In many cultures, mountains and water have a special significance and attraction. In China, an ancient song titled “High Mountains and Flowing Water” represents cherished friendship. In the Bible, Psalm 23’s well-known verse three teaches, “He leads me beside quiet waters, he refreshes my soul,” and those of us who pursue fly fishing in the mountains around moving water know the therapeutic value of a day spent on the water.
In 2007, a group in Bozeman decided that this experience would help aid in the recovery of our nation’s wounded warriors from the injuries, both physical and psychological, that they received during the wars in Iraq and Afghanistan. From this idea sprang the Bozeman-based Warriors and Quiet Waters Foundation for which I served as both the volunteer director of fly fishing operations and a board member from 2007-2010. During that time, the program grew from two five-day events to eight events that served 40-50 wounded warriors and their spouses each year.
The typical fishing experience is a five-day event that begins with equipment fitting, compliments of Simms Fishing Products, followed by a day of fly fishing instruction on a local pond; we call it Fly Fishing 101. Events typically conclude with two days of guided fishing and a sight-seeing trip into Yellowstone National Park.
Participants with injuries ranging from bilateral amputations to post-traumatic stress disorder come from military medical facilities across the U.S. and are fully equipped, accommodated and cared for during their stay by a group of dedicated Warriors and Quiet Waters volunteers.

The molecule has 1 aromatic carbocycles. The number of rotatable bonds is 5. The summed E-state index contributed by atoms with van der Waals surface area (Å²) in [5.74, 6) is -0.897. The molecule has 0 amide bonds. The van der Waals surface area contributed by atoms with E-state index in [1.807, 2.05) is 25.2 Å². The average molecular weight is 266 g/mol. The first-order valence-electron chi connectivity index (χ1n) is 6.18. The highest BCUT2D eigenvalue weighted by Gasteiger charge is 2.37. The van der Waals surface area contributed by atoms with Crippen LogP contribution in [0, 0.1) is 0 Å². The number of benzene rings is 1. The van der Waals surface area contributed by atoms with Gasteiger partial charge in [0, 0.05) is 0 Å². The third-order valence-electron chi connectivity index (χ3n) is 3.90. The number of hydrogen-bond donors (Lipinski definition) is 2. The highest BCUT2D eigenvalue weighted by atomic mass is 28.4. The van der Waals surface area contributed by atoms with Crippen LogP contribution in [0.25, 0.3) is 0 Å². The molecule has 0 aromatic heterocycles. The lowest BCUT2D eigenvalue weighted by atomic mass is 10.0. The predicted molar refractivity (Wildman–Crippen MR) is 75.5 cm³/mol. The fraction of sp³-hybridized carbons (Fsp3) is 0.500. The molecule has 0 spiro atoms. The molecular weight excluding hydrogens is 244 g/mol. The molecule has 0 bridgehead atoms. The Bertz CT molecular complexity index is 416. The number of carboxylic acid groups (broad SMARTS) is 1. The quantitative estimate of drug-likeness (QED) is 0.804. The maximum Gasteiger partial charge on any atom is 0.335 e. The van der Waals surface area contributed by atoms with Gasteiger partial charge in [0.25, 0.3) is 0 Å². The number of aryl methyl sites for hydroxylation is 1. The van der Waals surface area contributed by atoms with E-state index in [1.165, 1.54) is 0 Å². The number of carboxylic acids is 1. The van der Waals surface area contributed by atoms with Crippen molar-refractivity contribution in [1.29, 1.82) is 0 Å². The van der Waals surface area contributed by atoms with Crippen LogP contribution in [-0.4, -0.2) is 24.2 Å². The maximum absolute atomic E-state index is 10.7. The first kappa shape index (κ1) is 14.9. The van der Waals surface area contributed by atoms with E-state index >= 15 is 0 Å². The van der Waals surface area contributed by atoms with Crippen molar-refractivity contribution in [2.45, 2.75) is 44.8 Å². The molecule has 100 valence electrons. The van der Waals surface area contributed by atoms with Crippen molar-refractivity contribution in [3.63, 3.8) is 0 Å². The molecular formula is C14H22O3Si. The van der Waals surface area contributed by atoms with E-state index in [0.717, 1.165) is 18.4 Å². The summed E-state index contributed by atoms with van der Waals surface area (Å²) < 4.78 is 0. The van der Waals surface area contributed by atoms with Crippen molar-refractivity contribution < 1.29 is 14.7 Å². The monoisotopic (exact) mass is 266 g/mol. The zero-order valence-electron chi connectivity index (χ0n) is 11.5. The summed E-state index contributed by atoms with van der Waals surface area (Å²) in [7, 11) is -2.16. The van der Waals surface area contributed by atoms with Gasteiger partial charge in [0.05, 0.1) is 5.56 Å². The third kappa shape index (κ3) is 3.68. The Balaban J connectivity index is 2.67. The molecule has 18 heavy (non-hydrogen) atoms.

I’ve been fortunate to have been involved with Warriors and Quiet Waters and another great therapeutic fly fishing program, Project Healing Waters, for seven years. During that time, I’ve seen first-hand the palpable impact that time spent in the mountains, around flowing water and fly fishing has on these wounded warriors and vets.
I could tell their stories myself, but the most powerful testimonies come directly from the participants themselves.
“Fly fishing has given me a chance to ease my mind. There is no peace quite like being on the river surrounded by surreal beauty with only a friend, Mother Nature and yourself. When I leave the river, I feel rejuvenated and optimistic.”
– Avery, a wounded U.S. Army soldier
“I really wanted to mention the day we had at the creek. I had a great time, and even if I had not caught a single fish it would have still been tops. The scenery was great, the wildlife was awesome and I could have just sat on the bank and imagined I was in heaven. I will never forget my day on the creek. It was like a year’s worth of therapy wrapped into a single moment.”
– John C., U.S. Army Sgt. 1st Class
Testimonies such as these underscore the importance of ensuring that all Americans can enjoy a day on the water or discover the camaraderie forged during trips afield. These experiences would be harder to come by if not for the groundwork laid by the forefathers of conservation like Theodore Roosevelt, Aldo Leopold and others. And groups like the Theodore Roosevelt Conservation Partnership and Trout Unlimited help uphold our nation’s great conservation legacy.
We do this because these high mountains and flowing water experiences change lives, and, in some cases, they even save them. I will leave you with the following story from Chris, a U.S. Air Force wounded warrior:
“While I was in the ICU, I died three times, flat-lined. I don’t recall much, except for the last time. The last time I flat-lined I do recall accepting it that my body just could not handle the stress of it any longer. Things were going dark for me, but I remembered a Warriors and Quiet Waters fishing trip that I took to Montana. I was fishing at the place where they filmed the movie A River Runs Through It. I saw the old train tracks, and I saw myself sitting on a rock just fishing, not trying too hard, but just relaxing. It was the most relaxing place ever for me. But, I knew I was going to die and this was it. But when this happened, I pictured my son sitting on the rock with me smiling away as we were fishing. Then, all the alarms were going off in ICU, but I accepted it and then everything went black. Four days or so later I woke up. I was out the entire time. I was told by the nurse I flat-lined three times and almost died. In her words it was a miracle I am still alive.”
Images courtesy Dave Kumlien.